A message from Dr. Stych:

Traverse City's Family Podiatrist

I value the individuality and diversity of my patients, and enjoy the opportunity of getting to know each and every one. I have a wealth of experience working with a variety of patient populations, including children, adults, seniors, people with acute foot issues, and those managing chronic diseases. The therapeutic goal for my patient is always foot comfort. My more personal goal is to help my patient maintain the best possible quality of life.

I am highly qualified to treat all foot and ankle disorders and particularly enjoy treating bunion deformities, complex diabetic foot conditions, Achilles tendon disorders, lower extremity skin & nail problems, flatfoot, and pediatric foot conditions.

Thank you for coming to us and allowing us to help you!


Heel Pain and Plantar Fasciitis
Heel pain is most often caused by plantar fasciitis, a condition that is sometimes also called heel spur syndrome when ...


 

Protect Your Feet From Skin Cancer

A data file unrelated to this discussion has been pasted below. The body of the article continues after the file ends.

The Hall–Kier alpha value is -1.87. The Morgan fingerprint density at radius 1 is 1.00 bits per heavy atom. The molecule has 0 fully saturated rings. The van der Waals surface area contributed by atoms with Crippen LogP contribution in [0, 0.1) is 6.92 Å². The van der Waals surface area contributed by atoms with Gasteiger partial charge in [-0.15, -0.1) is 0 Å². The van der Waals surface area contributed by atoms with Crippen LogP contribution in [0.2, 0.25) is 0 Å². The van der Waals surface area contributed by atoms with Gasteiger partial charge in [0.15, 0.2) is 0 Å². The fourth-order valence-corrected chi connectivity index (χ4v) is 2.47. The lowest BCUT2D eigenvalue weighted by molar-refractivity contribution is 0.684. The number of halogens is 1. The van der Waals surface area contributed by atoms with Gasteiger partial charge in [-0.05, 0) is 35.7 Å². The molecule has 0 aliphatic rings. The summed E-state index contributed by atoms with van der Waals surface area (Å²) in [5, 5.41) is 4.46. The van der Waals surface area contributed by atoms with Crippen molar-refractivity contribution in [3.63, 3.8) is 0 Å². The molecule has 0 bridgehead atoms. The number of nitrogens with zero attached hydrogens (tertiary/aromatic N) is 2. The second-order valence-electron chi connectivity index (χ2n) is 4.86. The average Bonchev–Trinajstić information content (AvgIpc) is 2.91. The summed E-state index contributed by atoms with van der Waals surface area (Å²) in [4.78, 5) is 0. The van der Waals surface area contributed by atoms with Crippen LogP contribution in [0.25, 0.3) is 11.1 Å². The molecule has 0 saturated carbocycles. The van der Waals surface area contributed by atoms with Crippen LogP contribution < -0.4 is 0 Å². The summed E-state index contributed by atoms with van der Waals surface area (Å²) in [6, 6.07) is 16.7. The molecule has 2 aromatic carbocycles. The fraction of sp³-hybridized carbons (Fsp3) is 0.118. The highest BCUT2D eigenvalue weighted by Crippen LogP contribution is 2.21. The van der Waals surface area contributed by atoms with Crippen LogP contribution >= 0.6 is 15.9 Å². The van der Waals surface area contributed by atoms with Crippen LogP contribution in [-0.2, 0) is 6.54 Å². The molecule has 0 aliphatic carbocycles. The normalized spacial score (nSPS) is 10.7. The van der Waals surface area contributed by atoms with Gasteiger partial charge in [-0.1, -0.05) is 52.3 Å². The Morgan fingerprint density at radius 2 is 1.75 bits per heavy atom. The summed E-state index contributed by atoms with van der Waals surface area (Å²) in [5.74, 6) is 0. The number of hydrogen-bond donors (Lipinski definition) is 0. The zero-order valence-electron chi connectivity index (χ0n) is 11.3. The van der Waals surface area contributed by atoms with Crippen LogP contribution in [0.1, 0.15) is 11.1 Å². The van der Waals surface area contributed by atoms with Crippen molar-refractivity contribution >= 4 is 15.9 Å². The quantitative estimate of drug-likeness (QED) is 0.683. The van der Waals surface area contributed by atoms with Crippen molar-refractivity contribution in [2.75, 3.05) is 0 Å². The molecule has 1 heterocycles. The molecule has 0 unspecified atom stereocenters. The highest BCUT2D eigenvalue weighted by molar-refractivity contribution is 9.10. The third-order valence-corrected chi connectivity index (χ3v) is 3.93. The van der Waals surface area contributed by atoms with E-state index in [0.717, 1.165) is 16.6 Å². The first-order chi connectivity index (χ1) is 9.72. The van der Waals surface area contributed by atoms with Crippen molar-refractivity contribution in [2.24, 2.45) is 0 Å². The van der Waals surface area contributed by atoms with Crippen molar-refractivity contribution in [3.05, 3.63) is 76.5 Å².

Skin cancer on your feet? Yes, it definitely does occur. In fact, melanoma of the foot is particularly fatal ...


Dr. Stych's Blog

  • COVID-19 & Podiatry
    March 24, 2020

    All patients and healthcare providers lives have significantly changed since the recent outbreak of COVID-19 in the United States. We have had to take extreme measures to do our part in helping mitigate the spread of the virus, such as screening questions prior to appointments and rescheduling non-essential appointments. At the same time, there is […]

  • Blood Clots – A Silent Killer
    April 21, 2019

    What is a Deep Vein Thrombosis (DVT)? A DVT is a venous thromboembolism (VTE) in one of the deep veins in the human body. The terms DVT and VTE are often used interchangeably. In layman’s terms, a DVT or VTE is called a “blood clot”. Blood clots stick to the wall on the inside of […]

  • Charcot Foot
    November 26, 2018

    What is a Charcot Foot? A Charcot [shar-koh] foot, sometimes called Charcot joint, is a complex syndrome characterized as a foot with multiple fractures and joint dislocations in a patient with neuropathy (loss of sensation) and a history of minimal or no known trauma. It is named after Dr. Jean-Martin Charcot, a 19th century French […]